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Peripheral markers of catecholaminergic dysfunction and symptoms of neurotoxicity among styrene-exposed workers.

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1
Laboratory of Industrial Toxicology, Universita di Parma, Italy.

Abstract

AIM:

A cross-sectional investigation was carried out to assess possible relations between styrene-induced changes in three peripheral markers of catecholaminergic dysfunction and self-reported symptoms of neurotoxicity.

SUBJECTS:

Male workers (n = 46) aged 14-60 (mean 29.5) years who had been exposed to styrene for an average of 6 (0.2-29) years were recruited in glassfiber reinforced plastics plants. A control group of 30 blue-collar workers aged 22-52 (mean 35) years and with no history of exposure to chemicals was recruited from local industries. Styrene exposure ranged from 5 to 120 ppm (8 h-TWA), the median level being relatively low (25 ppm, 8 h-TWA). Styrene metabolites, mandelic and phenylglycoxylic acids (MAPGA) in the "next morning" urine spot samples ranged from 32.0 to 931.1 mg/g creatinine (median 186.5).

METHODS:

Platelet monoamine oxidases B (MAO B) and dopamine beta-hydroxylase (DBH) activities were assessed using methods based on HPLC and electrochemical detection. Plasma prolactin (PRL) was measured by a commercially available immunoassay. Questionnaire 16 (Q16) was used to survey self-reported symptoms.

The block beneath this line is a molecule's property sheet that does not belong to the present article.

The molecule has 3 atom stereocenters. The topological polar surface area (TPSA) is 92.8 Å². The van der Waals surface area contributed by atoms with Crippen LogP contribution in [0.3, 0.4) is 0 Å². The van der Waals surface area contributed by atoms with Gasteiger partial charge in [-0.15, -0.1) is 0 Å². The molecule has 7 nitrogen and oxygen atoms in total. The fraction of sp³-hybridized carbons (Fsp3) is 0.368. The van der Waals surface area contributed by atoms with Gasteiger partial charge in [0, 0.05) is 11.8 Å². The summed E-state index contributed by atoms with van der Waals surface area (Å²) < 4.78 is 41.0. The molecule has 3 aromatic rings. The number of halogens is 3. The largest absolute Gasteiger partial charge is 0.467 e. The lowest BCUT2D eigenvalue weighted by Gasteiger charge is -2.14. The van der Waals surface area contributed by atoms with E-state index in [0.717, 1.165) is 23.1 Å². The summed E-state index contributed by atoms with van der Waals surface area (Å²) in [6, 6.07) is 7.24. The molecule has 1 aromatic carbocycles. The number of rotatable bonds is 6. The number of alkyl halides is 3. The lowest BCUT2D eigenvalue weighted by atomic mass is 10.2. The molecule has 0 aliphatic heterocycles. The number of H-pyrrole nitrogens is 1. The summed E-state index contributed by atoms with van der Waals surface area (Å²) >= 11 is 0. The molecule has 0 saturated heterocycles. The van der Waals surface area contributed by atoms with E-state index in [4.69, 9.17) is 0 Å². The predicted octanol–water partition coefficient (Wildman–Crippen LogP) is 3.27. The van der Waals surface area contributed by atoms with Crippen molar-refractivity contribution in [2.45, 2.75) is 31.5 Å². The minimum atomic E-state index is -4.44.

RESULTS:

Although there was no difference in DBH activity between exposed workers and controls, the most highly exposed workers had significantly lower activity than control subjects. A tendency to lower platelet MAO B activity in exposed than in control subjects was observed. The prevalence of plasma DBH and platelet MAO B values below the lower reference limit was similar in the two groups. PRL values exceeding the upper reference limit were higher (14/46 vs 2/30) among styrene-exposed workers, who also exhibited significantly higher median levels (10.0 vs 5.7 micrograms/l) than control subjects. Although the number of reported symptoms was similar among exposed and control subjects, in the exposed group it was positively associated with urinary MAPGA (Rho = 0.30, P = 0.04). Of the three peripheral markers of catecholaminergic dysfunction, plasma DBH was the only parameter negatively related to both urinary MAPGA (F = 9.56, P = 0.003) and the number of reported symptoms (Rho = 0.23, P = 0.05).

CONCLUSIONS:

Plasma PRL appears to be a sensitive marker of styrene-induced tubero-infundibular dopaminergic dysfunction in male subjects. DBH in plasma and MAO B in platelets seem to be less suitable markers for biomonitoring effect at the individual level, although DBH was related to the number of reported symptoms and to internal dose. Further studies on a larger and more exposed population are necessary to clarify the significance of these markers for health and their predictive value with regard to both subjective disturbances and concurrently administered performance tests.

PMID:
9049672
DOI:
10.1007/s004200050138
[Indexed for MEDLINE]

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